Cart abandonment happens when bots are used by competitors and fraudsters to add items to shopping carts on e-commerce sites, but instead of buying them, are left unpurchased. Cart abandonment is also called ‘Denial of Inventory’ (OAT-021 ─ ‘Deplete goods or services stock without ever completing the purchase or committing to the transaction’) by the Automated Threats to Web Applications Project, and ranks  among  the most serious  bot threats to e-commerce websites and applications.

Carding

Carding is an automated form of payment fraud in which fraudsters test a bulk list of credit/debit card data against a merchant’s payment processing system to verify the stolen card details. Such card details are stolen from different payment channels, another application, or purchased from dark web  marketplaces. Hackers also apply card cracking practices to obtain credit card details.

The  primary reason behind carding attacks is to illegally purchase goods or cash out the cards. Hackers deploy bots on payment processing pages to verify the validity of stolen card details. The authenticity of stolen card details is often unknown to the carders, so bots are deployed on payment processing pages to compose the correct set of card details.  After identifying the right set of card details, hackers can sell them on dark web marketplaces or simply cash out the cards.

Service degradation and disruption

An inaccessible website cannot generate revenue. When a service is unavailable, sluggish and has failing components such as checkout and payment processing, even  loyal customers will leave. During times of heightened promotions and privileges, the result is increased customer churn and lasting reputation/credibility loss.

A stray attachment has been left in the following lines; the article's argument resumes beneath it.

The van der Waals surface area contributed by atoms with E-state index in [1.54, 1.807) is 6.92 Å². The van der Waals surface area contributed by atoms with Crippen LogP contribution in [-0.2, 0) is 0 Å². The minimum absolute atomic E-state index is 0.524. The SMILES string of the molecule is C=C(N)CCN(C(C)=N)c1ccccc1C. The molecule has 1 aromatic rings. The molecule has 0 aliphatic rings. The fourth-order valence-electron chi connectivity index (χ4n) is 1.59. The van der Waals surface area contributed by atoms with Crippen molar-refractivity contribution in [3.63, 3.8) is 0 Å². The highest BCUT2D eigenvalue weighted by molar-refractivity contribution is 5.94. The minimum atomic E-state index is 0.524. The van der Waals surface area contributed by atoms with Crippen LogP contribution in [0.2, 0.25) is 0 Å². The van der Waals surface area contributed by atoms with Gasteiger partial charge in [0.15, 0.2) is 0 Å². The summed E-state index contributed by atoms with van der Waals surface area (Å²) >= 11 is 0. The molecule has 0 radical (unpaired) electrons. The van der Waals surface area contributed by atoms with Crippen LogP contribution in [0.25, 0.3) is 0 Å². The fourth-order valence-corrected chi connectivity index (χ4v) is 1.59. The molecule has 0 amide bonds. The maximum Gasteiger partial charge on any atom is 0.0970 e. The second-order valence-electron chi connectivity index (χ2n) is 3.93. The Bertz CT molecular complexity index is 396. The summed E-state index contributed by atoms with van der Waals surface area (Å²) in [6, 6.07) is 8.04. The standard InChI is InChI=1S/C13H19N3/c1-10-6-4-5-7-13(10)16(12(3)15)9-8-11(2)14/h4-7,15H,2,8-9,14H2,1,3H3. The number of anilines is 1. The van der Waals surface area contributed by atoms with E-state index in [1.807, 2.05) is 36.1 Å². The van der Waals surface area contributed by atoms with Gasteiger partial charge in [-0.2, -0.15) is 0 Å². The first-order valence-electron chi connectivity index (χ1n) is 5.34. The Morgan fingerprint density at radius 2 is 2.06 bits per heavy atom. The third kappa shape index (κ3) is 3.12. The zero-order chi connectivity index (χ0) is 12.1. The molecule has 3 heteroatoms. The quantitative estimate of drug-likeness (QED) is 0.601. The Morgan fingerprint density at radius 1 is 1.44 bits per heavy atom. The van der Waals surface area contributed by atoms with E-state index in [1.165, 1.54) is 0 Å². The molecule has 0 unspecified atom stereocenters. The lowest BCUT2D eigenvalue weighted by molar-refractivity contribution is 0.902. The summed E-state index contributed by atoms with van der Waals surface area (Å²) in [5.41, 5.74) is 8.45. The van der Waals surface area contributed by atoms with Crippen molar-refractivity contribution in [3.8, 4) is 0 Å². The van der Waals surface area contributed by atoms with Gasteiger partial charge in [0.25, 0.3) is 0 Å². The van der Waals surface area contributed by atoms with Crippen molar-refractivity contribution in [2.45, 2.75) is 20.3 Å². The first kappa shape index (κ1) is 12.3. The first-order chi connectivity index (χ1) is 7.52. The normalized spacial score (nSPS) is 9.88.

Service degradation and disruption can be the result from aggressive AT campaigns but can also come from targeted DDoS attacks, illegally leveraged by a competitor to gain an edge and take a share  of revenue.

The  DDoS-for-hire threat landscape has been growing despite global efforts by researchers and law enforcement. Criminals will not find it difficult to gain access to a DDoS-as-a-Service portal or an attacker for rent. Booter and stresser services provide the convenience of a cloud application  with prices starting as low as $10 per month to perform an unlimited number  of attacks with an attack power of 15Gbps. Competitors leverage DDoS attacks too.

Protecting an online business

To secure their revenue, retailers should ensure the availability, efficiency and security of their online applications with solutions that enable them to manage automated  threats, defend against  disruptive DDoS attacks and protect web applications and APIs  against vulnerabilities and intrusions.

Manage automated threats

The major automated threats for e-commerce are AT, price scraping, skewed analytics, cart abandonment and carding attacks. These threats can be detected and managed or mitigated using a bot management software solution.

Besides the traditional browser clients, increasing numbers of e-commerce sites use mobile applications. The backend of these is provided by Web Application Programming Interfaces (APIs).

A bot management solution should provide protection for both websites and APIs, support traditional browsers but also native mobile applications. Mobile applications use the same protocol (HTTPS) but with different content and in different behavioural patterns compared to websites. Traditional device identification, client behaviour and CAPTCHA are mostly useless and will reduce the accuracy of bot detection solutions. Mobile applications require a native SDK solution that integrates with the app.

DDoS attacks